The exchange of views with Mrs Jonker was also a good example of a mutually beneficial enhanced dialogue between your Assembly and the Committee of Ministers.
We will continue to follow the situation in Georgia closely. I recall that the Committee of Ministers has agreed to review the action taken by the Council of Europe at the handover meeting of the chairmanship of the Committee of Ministers on 18 November 2009.
Turning now to the Russian Federation: I have noted that you will have a current affairs debate this week on the situation of human rights defenders and the increasing violence in the North Caucasus region. You will also be examining a motion for the reconsideration of the credentials of the delegation of the Russian Federation. I will be following your debates on these issues with particular attention.
This summer, I strongly condemned the assassination of Natalia Estemirova, a prominent human rights activist of the NGO “Memorial”, and of two humanitarian workers, Sarema Sadulajeva, and her husband, Alik Djibralov. I called upon the Russian authorities to promptly investigate these murders and I hope that the assassins and their instigators will soon be identified and brought to justice. Human rights defenders play an essential role at national level in ensuring effective protection of individual rights and freedoms and member states have an obligation to protect them. I remain seriously concerned with the increasing number of acts of violence in the North Caucasus.
In July, the Ministers’ Deputies approved a series of new activities of the Council of Europe towards Belarus. These include different information projects through the newly established Information Point in Minsk, as well as activities for the strengthening of civil society in Belarus. The Council of Europe will also continue to monitor whether access to the Information Point is freely granted.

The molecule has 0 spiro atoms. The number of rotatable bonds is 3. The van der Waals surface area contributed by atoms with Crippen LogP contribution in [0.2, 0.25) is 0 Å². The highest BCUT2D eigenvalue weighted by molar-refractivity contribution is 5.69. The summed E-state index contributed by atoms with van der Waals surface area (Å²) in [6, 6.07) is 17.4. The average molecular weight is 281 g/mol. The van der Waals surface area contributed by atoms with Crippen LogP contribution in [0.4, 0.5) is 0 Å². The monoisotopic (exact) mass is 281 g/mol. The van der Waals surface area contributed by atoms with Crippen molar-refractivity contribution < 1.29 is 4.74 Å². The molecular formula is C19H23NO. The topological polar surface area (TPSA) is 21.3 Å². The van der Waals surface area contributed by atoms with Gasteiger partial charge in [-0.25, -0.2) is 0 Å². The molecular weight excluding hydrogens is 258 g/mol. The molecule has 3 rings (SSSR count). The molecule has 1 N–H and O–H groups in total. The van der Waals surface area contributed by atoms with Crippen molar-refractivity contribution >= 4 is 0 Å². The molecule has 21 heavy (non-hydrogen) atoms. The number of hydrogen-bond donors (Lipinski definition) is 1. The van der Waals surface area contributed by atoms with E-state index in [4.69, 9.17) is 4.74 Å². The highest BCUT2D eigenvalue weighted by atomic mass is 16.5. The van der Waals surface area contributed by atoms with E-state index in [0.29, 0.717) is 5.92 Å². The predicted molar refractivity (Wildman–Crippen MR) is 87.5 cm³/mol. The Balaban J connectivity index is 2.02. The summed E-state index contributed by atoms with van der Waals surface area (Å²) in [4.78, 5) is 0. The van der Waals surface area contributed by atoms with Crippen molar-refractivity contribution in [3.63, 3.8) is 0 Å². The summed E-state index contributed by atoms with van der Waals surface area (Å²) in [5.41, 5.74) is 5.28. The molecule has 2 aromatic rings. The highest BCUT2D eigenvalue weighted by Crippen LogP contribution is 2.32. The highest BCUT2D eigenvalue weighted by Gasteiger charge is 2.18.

Unfortunately, a 30-year-old man was sentenced to death only a few days after the Parliamentary Assembly voted in favour of restoring the Special Guest status to the Parliament of Belarus on condition that Belarus declares a moratorium on the execution of the death penalty. This is very regrettable and I expressed deep concern and reiterated my strong and urgent call on the Belarusian authorities to take all necessary steps to put an end to the death penalty. I strongly hope that such steps will be taken rapidly. Together with the Assembly, the Committee of Ministers will continue to militate for the abolition of the death penalty.
I am still convinced that Belarus still needs our help and that is why I am in favour of the realisation of the informal consultations which might bring Belarus closer to the accession to some of the conventions of the Council of Europe. I am also in favour of holding a round table on the abolition of the death penalty in Minsk, which was already anticipated by the Ministers Deputies and further on included in the programme of future activities of the Council of Europe in Belarus.
Ladies and Gentlemen,